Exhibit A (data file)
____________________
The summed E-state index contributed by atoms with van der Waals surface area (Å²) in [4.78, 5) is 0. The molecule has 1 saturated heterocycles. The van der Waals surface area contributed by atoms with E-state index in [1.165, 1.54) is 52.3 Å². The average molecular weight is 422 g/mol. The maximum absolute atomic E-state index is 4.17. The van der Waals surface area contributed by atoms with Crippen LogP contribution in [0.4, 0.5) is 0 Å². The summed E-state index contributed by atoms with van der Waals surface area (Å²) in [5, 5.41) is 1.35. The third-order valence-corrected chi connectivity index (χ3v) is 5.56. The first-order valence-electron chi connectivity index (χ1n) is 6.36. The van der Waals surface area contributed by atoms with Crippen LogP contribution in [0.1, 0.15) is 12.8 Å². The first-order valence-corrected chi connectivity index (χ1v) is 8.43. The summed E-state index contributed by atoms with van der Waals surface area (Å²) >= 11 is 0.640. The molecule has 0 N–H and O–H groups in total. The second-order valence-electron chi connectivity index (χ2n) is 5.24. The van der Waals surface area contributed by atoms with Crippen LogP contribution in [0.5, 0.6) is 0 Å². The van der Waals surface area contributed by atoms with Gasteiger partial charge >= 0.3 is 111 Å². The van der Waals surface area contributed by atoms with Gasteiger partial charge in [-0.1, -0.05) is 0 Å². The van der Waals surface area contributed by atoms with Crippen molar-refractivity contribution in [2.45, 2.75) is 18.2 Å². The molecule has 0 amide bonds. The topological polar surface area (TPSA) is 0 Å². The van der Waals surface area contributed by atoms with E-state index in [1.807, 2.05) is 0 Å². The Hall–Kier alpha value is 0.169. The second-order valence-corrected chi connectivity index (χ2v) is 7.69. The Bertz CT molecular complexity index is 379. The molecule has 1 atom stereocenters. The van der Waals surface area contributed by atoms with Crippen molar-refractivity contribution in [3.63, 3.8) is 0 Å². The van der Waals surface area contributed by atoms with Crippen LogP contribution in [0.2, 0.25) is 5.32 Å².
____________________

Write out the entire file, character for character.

The summed E-state index contributed by atoms with van der Waals surface area (Å²) in [4.78, 5) is 0. The molecule has 1 saturated heterocycles. The van der Waals surface area contributed by atoms with E-state index in [1.165, 1.54) is 52.3 Å². The average molecular weight is 422 g/mol. The maximum absolute atomic E-state index is 4.17. The van der Waals surface area contributed by atoms with Crippen LogP contribution in [0.4, 0.5) is 0 Å². The summed E-state index contributed by atoms with van der Waals surface area (Å²) in [5, 5.41) is 1.35. The third-order valence-corrected chi connectivity index (χ3v) is 5.56. The first-order valence-electron chi connectivity index (χ1n) is 6.36. The van der Waals surface area contributed by atoms with Crippen LogP contribution in [0.1, 0.15) is 12.8 Å². The first-order valence-corrected chi connectivity index (χ1v) is 8.43. The summed E-state index contributed by atoms with van der Waals surface area (Å²) >= 11 is 0.640. The molecule has 0 N–H and O–H groups in total. The second-order valence-electron chi connectivity index (χ2n) is 5.24. The van der Waals surface area contributed by atoms with Crippen LogP contribution in [0.5, 0.6) is 0 Å². The van der Waals surface area contributed by atoms with Gasteiger partial charge >= 0.3 is 111 Å². The van der Waals surface area contributed by atoms with Gasteiger partial charge in [-0.1, -0.05) is 0 Å². The van der Waals surface area contributed by atoms with Crippen molar-refractivity contribution in [2.45, 2.75) is 18.2 Å². The molecule has 0 amide bonds. The topological polar surface area (TPSA) is 0 Å². The van der Waals surface area contributed by atoms with E-state index in [1.807, 2.05) is 0 Å². The Hall–Kier alpha value is 0.169. The second-order valence-corrected chi connectivity index (χ2v) is 7.69. The Bertz CT molecular complexity index is 379. The molecule has 1 atom stereocenters. The van der Waals surface area contributed by atoms with Crippen molar-refractivity contribution in [3.63, 3.8) is 0 Å². The van der Waals surface area contributed by atoms with Crippen LogP contribution in [0.2, 0.25) is 5.32 Å².